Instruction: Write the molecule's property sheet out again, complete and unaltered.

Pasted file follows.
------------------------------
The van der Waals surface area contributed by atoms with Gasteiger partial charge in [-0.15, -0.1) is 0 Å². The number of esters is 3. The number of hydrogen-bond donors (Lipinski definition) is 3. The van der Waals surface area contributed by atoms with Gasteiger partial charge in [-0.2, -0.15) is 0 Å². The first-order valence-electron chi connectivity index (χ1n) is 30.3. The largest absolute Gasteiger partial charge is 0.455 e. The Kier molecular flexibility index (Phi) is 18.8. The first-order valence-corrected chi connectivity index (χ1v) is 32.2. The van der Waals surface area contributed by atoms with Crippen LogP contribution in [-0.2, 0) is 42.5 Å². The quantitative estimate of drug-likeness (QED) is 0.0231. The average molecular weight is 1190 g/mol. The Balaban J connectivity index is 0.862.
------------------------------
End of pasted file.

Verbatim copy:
The van der Waals surface area contributed by atoms with Gasteiger partial charge in [-0.15, -0.1) is 0 Å². The number of esters is 3. The number of hydrogen-bond donors (Lipinski definition) is 3. The van der Waals surface area contributed by atoms with Gasteiger partial charge in [-0.2, -0.15) is 0 Å². The first-order valence-electron chi connectivity index (χ1n) is 30.3. The largest absolute Gasteiger partial charge is 0.455 e. The Kier molecular flexibility index (Phi) is 18.8. The first-order valence-corrected chi connectivity index (χ1v) is 32.2. The van der Waals surface area contributed by atoms with Crippen LogP contribution in [-0.2, 0) is 42.5 Å². The quantitative estimate of drug-likeness (QED) is 0.0231. The average molecular weight is 1190 g/mol. The Balaban J connectivity index is 0.862.